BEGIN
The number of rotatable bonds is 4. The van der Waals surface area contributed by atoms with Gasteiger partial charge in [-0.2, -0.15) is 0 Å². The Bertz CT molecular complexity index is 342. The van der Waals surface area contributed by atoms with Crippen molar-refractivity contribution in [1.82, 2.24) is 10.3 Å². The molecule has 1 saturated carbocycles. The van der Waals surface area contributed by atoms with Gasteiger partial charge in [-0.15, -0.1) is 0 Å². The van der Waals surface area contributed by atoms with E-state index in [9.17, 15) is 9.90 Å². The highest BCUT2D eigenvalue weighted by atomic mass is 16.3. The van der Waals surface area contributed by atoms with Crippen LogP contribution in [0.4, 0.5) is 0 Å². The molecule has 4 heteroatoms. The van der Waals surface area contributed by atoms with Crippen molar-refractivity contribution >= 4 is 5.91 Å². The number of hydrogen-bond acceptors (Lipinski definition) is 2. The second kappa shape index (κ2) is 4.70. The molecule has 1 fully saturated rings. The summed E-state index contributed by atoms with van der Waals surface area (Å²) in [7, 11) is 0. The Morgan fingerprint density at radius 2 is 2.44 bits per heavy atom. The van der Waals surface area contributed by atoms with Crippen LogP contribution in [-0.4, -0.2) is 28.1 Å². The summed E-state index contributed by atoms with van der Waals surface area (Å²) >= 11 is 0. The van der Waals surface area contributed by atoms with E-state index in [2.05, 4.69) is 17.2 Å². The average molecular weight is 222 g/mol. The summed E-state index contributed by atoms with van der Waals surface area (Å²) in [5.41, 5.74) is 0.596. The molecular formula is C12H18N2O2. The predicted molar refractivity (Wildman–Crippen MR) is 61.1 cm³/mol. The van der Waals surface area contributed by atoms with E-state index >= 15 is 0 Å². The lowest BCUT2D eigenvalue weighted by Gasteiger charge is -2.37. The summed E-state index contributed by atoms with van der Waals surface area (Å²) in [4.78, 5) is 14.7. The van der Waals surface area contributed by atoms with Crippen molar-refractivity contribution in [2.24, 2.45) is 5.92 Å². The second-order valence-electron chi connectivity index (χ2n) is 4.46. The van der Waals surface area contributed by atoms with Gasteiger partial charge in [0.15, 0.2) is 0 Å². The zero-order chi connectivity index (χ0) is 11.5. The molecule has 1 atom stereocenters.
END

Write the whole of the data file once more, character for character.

The number of rotatable bonds is 4. The van der Waals surface area contributed by atoms with Gasteiger partial charge in [-0.2, -0.15) is 0 Å². The Bertz CT molecular complexity index is 342. The van der Waals surface area contributed by atoms with Crippen molar-refractivity contribution in [1.82, 2.24) is 10.3 Å². The molecule has 1 saturated carbocycles. The van der Waals surface area contributed by atoms with Gasteiger partial charge in [-0.15, -0.1) is 0 Å². The van der Waals surface area contributed by atoms with E-state index in [9.17, 15) is 9.90 Å². The highest BCUT2D eigenvalue weighted by atomic mass is 16.3. The van der Waals surface area contributed by atoms with Crippen LogP contribution in [0.4, 0.5) is 0 Å². The molecule has 4 heteroatoms. The van der Waals surface area contributed by atoms with Crippen molar-refractivity contribution >= 4 is 5.91 Å². The number of hydrogen-bond acceptors (Lipinski definition) is 2. The second kappa shape index (κ2) is 4.70. The molecule has 1 fully saturated rings. The summed E-state index contributed by atoms with van der Waals surface area (Å²) in [7, 11) is 0. The Morgan fingerprint density at radius 2 is 2.44 bits per heavy atom. The van der Waals surface area contributed by atoms with Crippen LogP contribution in [-0.4, -0.2) is 28.1 Å². The summed E-state index contributed by atoms with van der Waals surface area (Å²) >= 11 is 0. The van der Waals surface area contributed by atoms with E-state index in [2.05, 4.69) is 17.2 Å². The average molecular weight is 222 g/mol. The summed E-state index contributed by atoms with van der Waals surface area (Å²) in [5.41, 5.74) is 0.596. The molecular formula is C12H18N2O2. The predicted molar refractivity (Wildman–Crippen MR) is 61.1 cm³/mol. The van der Waals surface area contributed by atoms with E-state index >= 15 is 0 Å². The lowest BCUT2D eigenvalue weighted by Gasteiger charge is -2.37. The summed E-state index contributed by atoms with van der Waals surface area (Å²) in [4.78, 5) is 14.7. The van der Waals surface area contributed by atoms with Crippen molar-refractivity contribution in [2.24, 2.45) is 5.92 Å². The second-order valence-electron chi connectivity index (χ2n) is 4.46. The van der Waals surface area contributed by atoms with Gasteiger partial charge in [0.15, 0.2) is 0 Å². The zero-order chi connectivity index (χ0) is 11.5. The molecule has 1 atom stereocenters.